Economic performance of property companies in Hong Kong

Chi Man Hui, Joseph T.L. OOI, Kelvin Wong

Research output: Journal article publicationJournal articleAcademic researchpeer-review

6 Citations (Scopus)


This paper examines the economic performance of 16 property companies in Hong Kong, and how well they do in comparison with Singapore property companies. The results show that Hong Kong property companies that diversified into other sectors appeared to perform better than those focused solely in real estate. Property companies in Hong Kong generally achieved higher rate of returns on their capital invested than Singapore property companies. Government financial assistance for private homeownership is believed to play an important role in the relatively better performance of Hong Kong's companies, particularly after 1997. Meanwhile, firms in Hong Kong are exposed to higher weighted average cost of capital due to higher business risks, in addition to higher interest rate stemmed from a linked exchange rate system. On the whole, property companies in both Singapore and Hong Kong do not perform well from an Economic Value-Added (EVA) perspective, but this does not necessarily mean that they are poorly managed. The empirical results show that the performance of a company is influenced dramatically by profits generated from the sale of non-property assets.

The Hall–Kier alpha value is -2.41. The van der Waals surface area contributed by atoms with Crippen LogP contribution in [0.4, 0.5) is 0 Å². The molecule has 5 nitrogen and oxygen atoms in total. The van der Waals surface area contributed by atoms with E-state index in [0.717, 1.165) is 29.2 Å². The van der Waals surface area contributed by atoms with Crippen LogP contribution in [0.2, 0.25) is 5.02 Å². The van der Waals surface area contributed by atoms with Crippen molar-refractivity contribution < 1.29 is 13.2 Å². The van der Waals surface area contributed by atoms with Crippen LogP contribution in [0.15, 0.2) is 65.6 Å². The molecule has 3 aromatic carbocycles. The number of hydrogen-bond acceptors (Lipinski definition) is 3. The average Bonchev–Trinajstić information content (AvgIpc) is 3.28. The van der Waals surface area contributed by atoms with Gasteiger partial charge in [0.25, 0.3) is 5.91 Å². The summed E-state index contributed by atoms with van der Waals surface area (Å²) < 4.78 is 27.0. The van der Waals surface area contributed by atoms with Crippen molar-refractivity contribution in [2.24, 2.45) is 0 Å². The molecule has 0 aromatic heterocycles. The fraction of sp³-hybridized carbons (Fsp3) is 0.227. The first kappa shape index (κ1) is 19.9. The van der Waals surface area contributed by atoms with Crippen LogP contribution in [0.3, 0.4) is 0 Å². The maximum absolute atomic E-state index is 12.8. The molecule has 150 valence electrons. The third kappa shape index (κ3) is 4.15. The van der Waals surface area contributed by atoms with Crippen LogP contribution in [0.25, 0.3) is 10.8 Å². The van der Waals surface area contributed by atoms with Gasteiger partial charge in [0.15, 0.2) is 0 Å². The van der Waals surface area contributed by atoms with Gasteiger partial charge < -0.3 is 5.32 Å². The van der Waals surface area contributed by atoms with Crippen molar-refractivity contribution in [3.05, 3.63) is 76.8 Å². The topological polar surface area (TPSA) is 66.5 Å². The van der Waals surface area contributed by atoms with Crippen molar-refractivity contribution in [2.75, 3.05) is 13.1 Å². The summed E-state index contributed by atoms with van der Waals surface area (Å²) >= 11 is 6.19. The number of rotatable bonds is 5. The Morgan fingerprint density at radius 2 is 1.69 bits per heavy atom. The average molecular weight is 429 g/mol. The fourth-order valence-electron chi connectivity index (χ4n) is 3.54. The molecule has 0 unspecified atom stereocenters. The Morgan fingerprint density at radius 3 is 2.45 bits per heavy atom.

Original languageEnglish
Pages (from-to)139-157
Number of pages19
JournalJournal of Property Research
Issue number2
Publication statusPublished - 1 Jun 2007


  • Corporate strategy
  • Economic value added
  • Hong Kong
  • Real estate
  • Singapore

ASJC Scopus subject areas

  • Geography, Planning and Development
  • Urban Studies


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